Nearing the end of 1948, and following the completion of a fashion project in Lima, Peru, Penn’s crew, model, and editor, along with a trunk of designer clothing, returned to New York while artist and camera headed into the mountains in search of the indigenous people of Cuzco, a place he had read about via Pablo Neruda. Following a long-established tradition of ethnographic photography, but abandoning that tradition’s scientific passivity and applying instead his unique approach to portraiture, Penn purposefully engaged with each subject. Renting a local photographer’s studio, he took thousands of exposures during a three-day session. Extraordinary pictures emerged, ones that were closer in style to his penetrating celebrity portraits. Situating these subjects in yet another raw studio space, he balanced each subject’s poise with his own technical concerns for lighting, folds in clothing, and subtle manipulations. These sessions produced “Cuzco Children” (1948), in every respect a masterpiece.

Centrally installed in the exhibition room and given full-page treatment in the 370-page catalog, this is not just one of my favorite photographs, but one of my favorite depictions of human beings in any medium and from any period. A boy and a girl about 5 to 8 years old, most likely siblings, each standing far enough from a small, round table to necessitate leaning toward it, rest one arm each on its surface while they both look directly into the lens. Chins raised to the light, their surprising self-regard seems irreconcilable with their youth. Perhaps the dignity they exude is a function of their clothing, a miniature version of adult garb. The girl, apparently the more self-assured of the two, belies the innocence of her chubby, angelic face with a modest clasp of her shawl. The boy acts more his age; the dutiful handhold he offers his sister reads as Penn’s idea. Yet as a collaboration between artist and sitter, they more than meet their obligation.

Irving Penn, “Tribesman with Nose Disc, New Guinea” (1970), gelatin silver print, 2002 15 1⁄2 × 15 3⁄8 in. (image courtesy the Metropolitan Museum of Art, New York, promised gift of the Irving Penn Foundation © the Irving Penn Foundation)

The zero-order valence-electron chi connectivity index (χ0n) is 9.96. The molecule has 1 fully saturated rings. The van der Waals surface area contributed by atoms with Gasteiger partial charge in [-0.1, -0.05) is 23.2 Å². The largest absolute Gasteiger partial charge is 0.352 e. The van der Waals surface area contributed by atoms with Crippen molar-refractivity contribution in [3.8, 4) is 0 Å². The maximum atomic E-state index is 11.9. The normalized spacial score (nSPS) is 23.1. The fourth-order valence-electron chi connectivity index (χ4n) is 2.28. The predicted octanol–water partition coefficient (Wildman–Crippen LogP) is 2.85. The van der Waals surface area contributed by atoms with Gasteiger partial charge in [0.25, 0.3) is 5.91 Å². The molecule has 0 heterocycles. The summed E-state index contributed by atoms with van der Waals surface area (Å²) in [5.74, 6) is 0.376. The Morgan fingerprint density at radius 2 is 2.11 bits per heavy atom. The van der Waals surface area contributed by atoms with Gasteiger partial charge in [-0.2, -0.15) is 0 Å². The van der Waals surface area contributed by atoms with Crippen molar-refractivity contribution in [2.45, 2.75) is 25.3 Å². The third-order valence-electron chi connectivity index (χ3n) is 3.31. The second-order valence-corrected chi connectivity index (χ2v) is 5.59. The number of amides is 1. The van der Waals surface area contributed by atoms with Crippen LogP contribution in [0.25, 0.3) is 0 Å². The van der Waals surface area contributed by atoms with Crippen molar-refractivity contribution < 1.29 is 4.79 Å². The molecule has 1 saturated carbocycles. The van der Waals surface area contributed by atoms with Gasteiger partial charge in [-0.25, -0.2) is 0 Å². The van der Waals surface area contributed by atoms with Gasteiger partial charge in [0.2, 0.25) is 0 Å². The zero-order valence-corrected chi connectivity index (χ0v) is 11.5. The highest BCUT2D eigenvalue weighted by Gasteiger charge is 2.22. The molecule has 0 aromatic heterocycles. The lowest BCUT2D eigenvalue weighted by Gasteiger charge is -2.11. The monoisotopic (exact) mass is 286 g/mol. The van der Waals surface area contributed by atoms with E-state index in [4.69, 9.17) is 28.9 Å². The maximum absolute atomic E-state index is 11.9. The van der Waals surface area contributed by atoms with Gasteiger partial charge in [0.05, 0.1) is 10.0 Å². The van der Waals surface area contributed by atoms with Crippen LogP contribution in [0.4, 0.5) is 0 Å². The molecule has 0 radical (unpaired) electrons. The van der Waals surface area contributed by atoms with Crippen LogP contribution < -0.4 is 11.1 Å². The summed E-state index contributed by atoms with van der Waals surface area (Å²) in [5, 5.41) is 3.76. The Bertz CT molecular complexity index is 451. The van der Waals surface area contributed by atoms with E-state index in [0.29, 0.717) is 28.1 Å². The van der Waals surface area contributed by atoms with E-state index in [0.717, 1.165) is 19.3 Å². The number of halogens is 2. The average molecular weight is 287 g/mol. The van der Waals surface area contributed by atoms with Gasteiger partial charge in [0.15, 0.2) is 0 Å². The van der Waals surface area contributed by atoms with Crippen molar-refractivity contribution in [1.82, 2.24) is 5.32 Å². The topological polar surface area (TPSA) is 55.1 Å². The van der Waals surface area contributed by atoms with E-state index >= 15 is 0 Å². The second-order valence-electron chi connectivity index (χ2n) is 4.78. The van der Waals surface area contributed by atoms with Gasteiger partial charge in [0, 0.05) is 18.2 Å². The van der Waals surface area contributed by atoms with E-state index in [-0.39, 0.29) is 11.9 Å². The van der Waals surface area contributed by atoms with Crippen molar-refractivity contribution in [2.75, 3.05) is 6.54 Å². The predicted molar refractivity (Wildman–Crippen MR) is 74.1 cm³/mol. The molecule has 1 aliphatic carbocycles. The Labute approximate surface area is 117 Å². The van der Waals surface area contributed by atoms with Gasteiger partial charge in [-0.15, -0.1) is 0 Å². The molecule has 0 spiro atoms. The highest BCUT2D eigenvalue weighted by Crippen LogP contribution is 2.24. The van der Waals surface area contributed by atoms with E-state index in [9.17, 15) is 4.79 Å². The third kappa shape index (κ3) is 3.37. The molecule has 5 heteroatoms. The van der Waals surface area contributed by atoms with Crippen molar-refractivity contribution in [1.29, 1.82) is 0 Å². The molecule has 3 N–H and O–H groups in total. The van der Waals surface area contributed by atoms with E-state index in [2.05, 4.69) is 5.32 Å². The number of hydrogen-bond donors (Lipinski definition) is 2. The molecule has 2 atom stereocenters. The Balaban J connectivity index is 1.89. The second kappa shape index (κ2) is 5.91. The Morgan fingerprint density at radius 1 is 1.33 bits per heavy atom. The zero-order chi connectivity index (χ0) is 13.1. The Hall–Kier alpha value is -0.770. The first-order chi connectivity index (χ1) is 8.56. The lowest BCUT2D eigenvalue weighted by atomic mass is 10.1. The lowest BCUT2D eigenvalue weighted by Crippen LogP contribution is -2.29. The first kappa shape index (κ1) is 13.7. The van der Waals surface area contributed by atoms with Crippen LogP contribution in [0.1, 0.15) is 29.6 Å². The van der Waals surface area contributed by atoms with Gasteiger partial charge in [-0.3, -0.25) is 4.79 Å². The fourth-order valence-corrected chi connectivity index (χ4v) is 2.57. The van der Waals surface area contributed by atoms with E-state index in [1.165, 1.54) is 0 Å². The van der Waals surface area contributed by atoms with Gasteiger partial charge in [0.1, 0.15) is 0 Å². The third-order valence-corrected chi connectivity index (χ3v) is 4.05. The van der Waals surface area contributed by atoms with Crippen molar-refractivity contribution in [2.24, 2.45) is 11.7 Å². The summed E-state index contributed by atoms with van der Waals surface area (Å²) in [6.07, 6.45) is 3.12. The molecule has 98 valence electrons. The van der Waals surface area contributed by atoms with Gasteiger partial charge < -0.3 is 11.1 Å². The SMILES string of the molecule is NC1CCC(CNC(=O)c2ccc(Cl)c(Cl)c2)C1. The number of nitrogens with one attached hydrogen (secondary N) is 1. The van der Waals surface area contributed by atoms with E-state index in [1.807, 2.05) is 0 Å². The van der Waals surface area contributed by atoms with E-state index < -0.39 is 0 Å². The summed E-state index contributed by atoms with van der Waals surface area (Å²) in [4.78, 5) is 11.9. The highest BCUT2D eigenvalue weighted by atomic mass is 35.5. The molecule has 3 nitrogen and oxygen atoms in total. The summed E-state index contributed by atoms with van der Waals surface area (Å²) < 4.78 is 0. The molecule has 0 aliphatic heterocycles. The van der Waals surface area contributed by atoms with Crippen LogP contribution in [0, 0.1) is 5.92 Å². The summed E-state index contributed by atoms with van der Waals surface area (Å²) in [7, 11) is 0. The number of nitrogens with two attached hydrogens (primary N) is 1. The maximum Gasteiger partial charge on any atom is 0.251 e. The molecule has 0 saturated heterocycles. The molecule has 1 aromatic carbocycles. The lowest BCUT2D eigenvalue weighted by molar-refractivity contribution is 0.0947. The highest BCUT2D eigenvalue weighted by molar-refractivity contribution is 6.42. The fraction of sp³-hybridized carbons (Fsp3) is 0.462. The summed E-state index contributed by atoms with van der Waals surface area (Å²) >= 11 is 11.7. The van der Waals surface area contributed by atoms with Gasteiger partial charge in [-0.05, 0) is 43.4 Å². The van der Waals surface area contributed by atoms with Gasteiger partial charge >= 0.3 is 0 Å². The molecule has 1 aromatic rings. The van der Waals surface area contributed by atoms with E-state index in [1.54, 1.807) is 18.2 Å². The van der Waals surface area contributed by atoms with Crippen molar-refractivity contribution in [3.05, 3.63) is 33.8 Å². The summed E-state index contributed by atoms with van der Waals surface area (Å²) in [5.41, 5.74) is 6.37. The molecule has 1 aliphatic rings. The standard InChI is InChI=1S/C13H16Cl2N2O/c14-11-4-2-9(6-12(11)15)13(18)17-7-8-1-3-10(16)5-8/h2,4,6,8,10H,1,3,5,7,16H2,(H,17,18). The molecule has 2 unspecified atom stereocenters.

Anomalous to this trend are several projects dating from 1967–1971 that focus on tribal culture in New Guinea, Dahomey (now Benin), and Morocco, as these images seem to break with Penn’s characteristic interplay between subject and artist, relying instead on a more standard ethnographic approach. Between their questionable use in a fashion magazine and the artsy black-and-white printing that nullifies how color is used in indigenous garb, these images look passive and self-consciously exotic. According to anthropologist Harold E.L. Prins’s catalog essay, Penn’s images appear to conform to an unfortunate late 1960s bias that mystified and romanticized tribal culture, ironically in an effort to counter typically patronizing colonial attitudes. Penn’s apparent effort to embrace a problematic subject outside his usual approach resulted in images that fell far short of his usual standards.

Centennial encompasses much more than Penn’s portraits — there are rooms solely dedicated to nudes and a great deal of innovative still life work. But in assessing Penn’s overall achievement, I found his portrait work to be the most impressive aspect of his legacy, from his studies of bakers and butchers to major Hollywood personalities. And, as if to emphasize the point, on your way out, his old canvas backdrop hangs in the last room, available for your own personal iPhone tributes.

Irving Penn: Centennial continues at the Metropolitan Museum of Art (1000 5th Ave, Upper East Side, Manhattan) through July 30.